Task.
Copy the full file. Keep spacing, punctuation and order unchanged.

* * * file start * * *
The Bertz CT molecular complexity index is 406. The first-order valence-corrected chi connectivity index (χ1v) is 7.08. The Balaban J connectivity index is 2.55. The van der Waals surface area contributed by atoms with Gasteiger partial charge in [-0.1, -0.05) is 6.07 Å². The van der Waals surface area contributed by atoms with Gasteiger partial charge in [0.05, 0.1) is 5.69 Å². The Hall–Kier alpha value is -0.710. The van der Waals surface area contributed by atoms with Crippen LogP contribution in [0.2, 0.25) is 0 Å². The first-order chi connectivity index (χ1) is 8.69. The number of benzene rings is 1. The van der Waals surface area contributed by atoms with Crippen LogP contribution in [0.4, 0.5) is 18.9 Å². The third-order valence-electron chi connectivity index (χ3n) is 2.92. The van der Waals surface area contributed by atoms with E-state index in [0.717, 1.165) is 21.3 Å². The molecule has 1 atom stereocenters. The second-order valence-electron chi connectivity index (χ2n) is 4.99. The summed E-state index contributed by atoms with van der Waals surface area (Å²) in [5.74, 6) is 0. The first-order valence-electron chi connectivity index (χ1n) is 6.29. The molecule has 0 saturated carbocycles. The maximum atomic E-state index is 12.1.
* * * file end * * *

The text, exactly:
The Bertz CT molecular complexity index is 406. The first-order valence-corrected chi connectivity index (χ1v) is 7.08. The Balaban J connectivity index is 2.55. The van der Waals surface area contributed by atoms with Gasteiger partial charge in [-0.1, -0.05) is 6.07 Å². The van der Waals surface area contributed by atoms with Gasteiger partial charge in [0.05, 0.1) is 5.69 Å². The Hall–Kier alpha value is -0.710. The van der Waals surface area contributed by atoms with Crippen LogP contribution in [0.2, 0.25) is 0 Å². The first-order chi connectivity index (χ1) is 8.69. The number of benzene rings is 1. The van der Waals surface area contributed by atoms with Crippen LogP contribution in [0.4, 0.5) is 18.9 Å². The third-order valence-electron chi connectivity index (χ3n) is 2.92. The van der Waals surface area contributed by atoms with E-state index in [0.717, 1.165) is 21.3 Å². The molecule has 1 atom stereocenters. The second-order valence-electron chi connectivity index (χ2n) is 4.99. The summed E-state index contributed by atoms with van der Waals surface area (Å²) in [5.74, 6) is 0. The first-order valence-electron chi connectivity index (χ1n) is 6.29. The molecule has 0 saturated carbocycles. The maximum atomic E-state index is 12.1.